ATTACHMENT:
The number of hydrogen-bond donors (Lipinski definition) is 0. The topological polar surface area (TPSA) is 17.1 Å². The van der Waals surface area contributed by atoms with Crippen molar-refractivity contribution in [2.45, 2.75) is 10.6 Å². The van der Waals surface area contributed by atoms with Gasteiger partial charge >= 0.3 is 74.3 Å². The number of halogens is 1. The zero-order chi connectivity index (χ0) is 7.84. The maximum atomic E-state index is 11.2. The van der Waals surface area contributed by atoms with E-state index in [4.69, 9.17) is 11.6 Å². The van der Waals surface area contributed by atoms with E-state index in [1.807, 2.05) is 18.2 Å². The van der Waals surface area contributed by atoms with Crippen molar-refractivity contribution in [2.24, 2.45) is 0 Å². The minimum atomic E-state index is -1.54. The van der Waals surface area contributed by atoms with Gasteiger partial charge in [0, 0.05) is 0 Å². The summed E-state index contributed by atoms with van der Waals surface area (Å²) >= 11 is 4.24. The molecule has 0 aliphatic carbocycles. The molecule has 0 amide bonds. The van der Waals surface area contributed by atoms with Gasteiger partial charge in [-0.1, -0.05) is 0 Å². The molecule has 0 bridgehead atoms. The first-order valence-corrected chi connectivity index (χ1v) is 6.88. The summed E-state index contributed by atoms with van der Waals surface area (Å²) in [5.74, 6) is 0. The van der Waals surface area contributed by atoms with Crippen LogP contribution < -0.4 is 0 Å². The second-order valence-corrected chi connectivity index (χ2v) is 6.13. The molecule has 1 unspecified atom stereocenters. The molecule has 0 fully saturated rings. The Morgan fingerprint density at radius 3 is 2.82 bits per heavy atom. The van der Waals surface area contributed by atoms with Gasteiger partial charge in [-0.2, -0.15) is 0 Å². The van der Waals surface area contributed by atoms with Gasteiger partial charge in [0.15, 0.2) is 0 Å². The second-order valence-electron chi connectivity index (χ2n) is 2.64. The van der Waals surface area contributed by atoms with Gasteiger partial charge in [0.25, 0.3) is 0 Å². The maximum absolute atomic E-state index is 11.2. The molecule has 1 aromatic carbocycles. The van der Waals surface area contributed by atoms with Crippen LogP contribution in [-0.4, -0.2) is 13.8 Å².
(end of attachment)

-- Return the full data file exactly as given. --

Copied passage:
The number of hydrogen-bond donors (Lipinski definition) is 0. The topological polar surface area (TPSA) is 17.1 Å². The van der Waals surface area contributed by atoms with Crippen molar-refractivity contribution in [2.45, 2.75) is 10.6 Å². The van der Waals surface area contributed by atoms with Gasteiger partial charge >= 0.3 is 74.3 Å². The number of halogens is 1. The zero-order chi connectivity index (χ0) is 7.84. The maximum atomic E-state index is 11.2. The van der Waals surface area contributed by atoms with E-state index in [4.69, 9.17) is 11.6 Å². The van der Waals surface area contributed by atoms with E-state index in [1.807, 2.05) is 18.2 Å². The van der Waals surface area contributed by atoms with Crippen molar-refractivity contribution in [2.24, 2.45) is 0 Å². The minimum atomic E-state index is -1.54. The van der Waals surface area contributed by atoms with Gasteiger partial charge in [0, 0.05) is 0 Å². The summed E-state index contributed by atoms with van der Waals surface area (Å²) >= 11 is 4.24. The molecule has 0 aliphatic carbocycles. The molecule has 0 amide bonds. The van der Waals surface area contributed by atoms with Gasteiger partial charge in [-0.1, -0.05) is 0 Å². The molecule has 0 bridgehead atoms. The first-order valence-corrected chi connectivity index (χ1v) is 6.88. The summed E-state index contributed by atoms with van der Waals surface area (Å²) in [5.74, 6) is 0. The van der Waals surface area contributed by atoms with Crippen LogP contribution < -0.4 is 0 Å². The second-order valence-corrected chi connectivity index (χ2v) is 6.13. The molecule has 1 unspecified atom stereocenters. The molecule has 0 fully saturated rings. The Morgan fingerprint density at radius 3 is 2.82 bits per heavy atom. The van der Waals surface area contributed by atoms with Gasteiger partial charge in [-0.2, -0.15) is 0 Å². The van der Waals surface area contributed by atoms with Gasteiger partial charge in [0.15, 0.2) is 0 Å². The second-order valence-electron chi connectivity index (χ2n) is 2.64. The van der Waals surface area contributed by atoms with Gasteiger partial charge in [0.25, 0.3) is 0 Å². The maximum absolute atomic E-state index is 11.2. The molecule has 1 aromatic carbocycles. The van der Waals surface area contributed by atoms with Crippen LogP contribution in [-0.4, -0.2) is 13.8 Å².